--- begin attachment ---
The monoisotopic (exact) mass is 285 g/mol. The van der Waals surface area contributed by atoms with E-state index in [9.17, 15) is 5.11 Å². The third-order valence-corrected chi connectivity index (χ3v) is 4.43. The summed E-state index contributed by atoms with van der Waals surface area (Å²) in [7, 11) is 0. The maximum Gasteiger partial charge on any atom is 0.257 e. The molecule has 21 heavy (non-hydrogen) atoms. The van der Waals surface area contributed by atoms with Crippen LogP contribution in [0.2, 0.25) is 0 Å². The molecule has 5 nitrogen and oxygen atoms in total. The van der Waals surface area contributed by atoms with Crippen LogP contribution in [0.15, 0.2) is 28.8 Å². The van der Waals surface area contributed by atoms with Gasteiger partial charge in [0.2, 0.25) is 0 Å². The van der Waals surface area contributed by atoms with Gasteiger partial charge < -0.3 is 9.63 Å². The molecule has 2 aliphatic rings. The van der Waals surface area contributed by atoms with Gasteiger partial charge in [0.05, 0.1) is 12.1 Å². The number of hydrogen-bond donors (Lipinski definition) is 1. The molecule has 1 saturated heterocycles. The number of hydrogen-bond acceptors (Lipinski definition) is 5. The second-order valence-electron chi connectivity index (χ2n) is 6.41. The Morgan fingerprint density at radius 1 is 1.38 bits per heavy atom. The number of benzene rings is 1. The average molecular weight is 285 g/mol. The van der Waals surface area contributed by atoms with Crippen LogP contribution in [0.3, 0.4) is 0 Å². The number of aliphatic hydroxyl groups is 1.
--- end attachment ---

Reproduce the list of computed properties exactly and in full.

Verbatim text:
The monoisotopic (exact) mass is 285 g/mol. The van der Waals surface area contributed by atoms with E-state index in [9.17, 15) is 5.11 Å². The third-order valence-corrected chi connectivity index (χ3v) is 4.43. The summed E-state index contributed by atoms with van der Waals surface area (Å²) in [7, 11) is 0. The maximum Gasteiger partial charge on any atom is 0.257 e. The molecule has 21 heavy (non-hydrogen) atoms. The van der Waals surface area contributed by atoms with Crippen LogP contribution in [0.2, 0.25) is 0 Å². The molecule has 5 nitrogen and oxygen atoms in total. The van der Waals surface area contributed by atoms with Crippen LogP contribution in [0.15, 0.2) is 28.8 Å². The van der Waals surface area contributed by atoms with Gasteiger partial charge in [0.2, 0.25) is 0 Å². The van der Waals surface area contributed by atoms with Gasteiger partial charge < -0.3 is 9.63 Å². The molecule has 2 aliphatic rings. The van der Waals surface area contributed by atoms with Gasteiger partial charge in [0.05, 0.1) is 12.1 Å². The number of hydrogen-bond donors (Lipinski definition) is 1. The molecule has 1 saturated heterocycles. The number of hydrogen-bond acceptors (Lipinski definition) is 5. The second-order valence-electron chi connectivity index (χ2n) is 6.41. The Morgan fingerprint density at radius 1 is 1.38 bits per heavy atom. The number of benzene rings is 1. The average molecular weight is 285 g/mol. The van der Waals surface area contributed by atoms with Crippen LogP contribution in [0.3, 0.4) is 0 Å². The number of aliphatic hydroxyl groups is 1.